I’m finally here!

Now. If you’ve never gone through customs for a developing nation, just be prepared. First off, we landed and were generously welcomed by a humid 84 degrees (I’d just left weather of 29 degrees and snow).

Going through customs was fairly easy. . .I walked up to the medical verification booth so that my yellow fever certificate could be verified. Next, I went to the customs official to review my passport. This experience can be more painful than what it was, but for me it was just frustrating.

You see, there are these gentleman that stand along side or in the area of the various customs booths; when they’ve either identified the party they’re waiting for, or someone who will be enlisting their service, you get the thought that there’s an imaginary VIP line somewhere.

The gentleman takes the passport(s) of the party they’ve been waiting for, and slides it to the customs official. Did I happen to mention that this occurs whether there is someone at the window or not? It occurred twice while I was there.

So I’m at the window and the woman asks, “Where do you live?” Now I’m thinking, well, I handed her a passport from the U.S.A., maybe she means my city. Then she asks something in french, and I’m like, “English please.” But what does she do? Asks it in french again. Then the gentleman who’d just handed her some passports, asks me where’s the card I filled out. I’m thinking, Card?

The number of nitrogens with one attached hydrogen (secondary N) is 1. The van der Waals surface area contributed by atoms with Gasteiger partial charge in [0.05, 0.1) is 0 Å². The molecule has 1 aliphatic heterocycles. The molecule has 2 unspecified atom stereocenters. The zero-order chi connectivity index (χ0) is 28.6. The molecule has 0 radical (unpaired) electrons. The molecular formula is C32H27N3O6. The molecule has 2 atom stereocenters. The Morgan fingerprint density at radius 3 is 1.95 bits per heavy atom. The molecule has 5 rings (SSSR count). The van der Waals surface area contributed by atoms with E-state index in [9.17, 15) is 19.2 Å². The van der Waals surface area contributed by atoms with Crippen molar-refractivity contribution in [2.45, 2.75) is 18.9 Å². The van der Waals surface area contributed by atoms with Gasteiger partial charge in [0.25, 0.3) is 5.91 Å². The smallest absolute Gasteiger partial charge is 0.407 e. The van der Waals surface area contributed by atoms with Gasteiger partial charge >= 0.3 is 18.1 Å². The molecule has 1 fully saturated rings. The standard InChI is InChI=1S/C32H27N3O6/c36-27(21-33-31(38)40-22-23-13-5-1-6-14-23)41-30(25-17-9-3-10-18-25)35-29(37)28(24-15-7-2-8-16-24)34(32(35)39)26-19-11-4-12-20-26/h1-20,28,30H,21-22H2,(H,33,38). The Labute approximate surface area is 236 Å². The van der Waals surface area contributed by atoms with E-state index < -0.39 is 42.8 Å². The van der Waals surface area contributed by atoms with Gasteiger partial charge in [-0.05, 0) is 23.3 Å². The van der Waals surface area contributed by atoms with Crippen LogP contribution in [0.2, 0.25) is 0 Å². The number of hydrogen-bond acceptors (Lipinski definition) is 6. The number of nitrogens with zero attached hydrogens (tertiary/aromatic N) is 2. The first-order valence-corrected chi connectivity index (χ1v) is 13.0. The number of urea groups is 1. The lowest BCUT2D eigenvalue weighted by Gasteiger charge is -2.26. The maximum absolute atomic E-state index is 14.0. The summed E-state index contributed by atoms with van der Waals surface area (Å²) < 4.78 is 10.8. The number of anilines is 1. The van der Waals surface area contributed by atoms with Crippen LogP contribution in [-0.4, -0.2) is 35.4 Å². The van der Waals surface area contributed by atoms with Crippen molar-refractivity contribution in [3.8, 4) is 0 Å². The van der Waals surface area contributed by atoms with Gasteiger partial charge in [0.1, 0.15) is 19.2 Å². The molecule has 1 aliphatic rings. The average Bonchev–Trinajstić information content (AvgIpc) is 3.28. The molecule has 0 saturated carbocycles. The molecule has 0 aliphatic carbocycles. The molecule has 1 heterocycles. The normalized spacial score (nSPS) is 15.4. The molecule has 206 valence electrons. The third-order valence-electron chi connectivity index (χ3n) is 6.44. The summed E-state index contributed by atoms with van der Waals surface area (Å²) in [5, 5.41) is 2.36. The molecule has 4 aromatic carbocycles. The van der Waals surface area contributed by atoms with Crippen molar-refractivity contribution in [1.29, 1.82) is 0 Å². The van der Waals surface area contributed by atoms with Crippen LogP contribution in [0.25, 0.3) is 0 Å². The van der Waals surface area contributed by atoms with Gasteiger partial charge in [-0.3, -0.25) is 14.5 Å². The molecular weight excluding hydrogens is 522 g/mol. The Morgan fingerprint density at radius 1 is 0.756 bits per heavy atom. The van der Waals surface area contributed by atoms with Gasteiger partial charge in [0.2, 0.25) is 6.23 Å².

Then I remember from my trip to Montreal we completed a card on the plane to have prepared for passing through customs. As I glanced around at the other passengers in line, I noticed that everyone in the “Foreigners” line was of a lighter hue, and those of a darker one were in the “Nationals” line. So I take it the crew of Air France assumed I was a native, eh?

Anyway, I fill out the card she gave to me, and return to her booth. Now I’ve gotta wait for another passenger to finish, as well as another one of the gentleman ever so “politely” handing her a few passports to stamp.

The official reviews it and says, “What is your friends address?” I say, “address?” “Yes, her box number?” So I tell her that my friend does not have a post box, that she receives her mail via the Peace Corps post box in Yaoundé, but she lives in Foumban. Of course she doesn’t believe me, so I have to say it again, a little firmer.

Next she asks, “What’s her phone number?” Ha. . .here we go again. “Well she doesn’t have a phone number.” She looks at me in disbelief and says, “You must give her phone number.” Then she places my passport aside and makes me wait another ten (10) minutes while she does other passports. She finally picks it up again, and says, “You have to write her phone number or address.” Now being a little irritated, I say, “she doesn’t have a phone number and I already told you that she’s in the Peace Corps and uses the address in Foumban.”

I guess figuring it would be too much of a hassle to make me wait there any longer, she finally looks at me with a “snide” expression, stamps my passport, and waves me on.

Well, not bad. . .I’m thinking, “Gees, I’m glad that’s over.” Then I proceed through the doorway to pick up my luggage.

And WOW!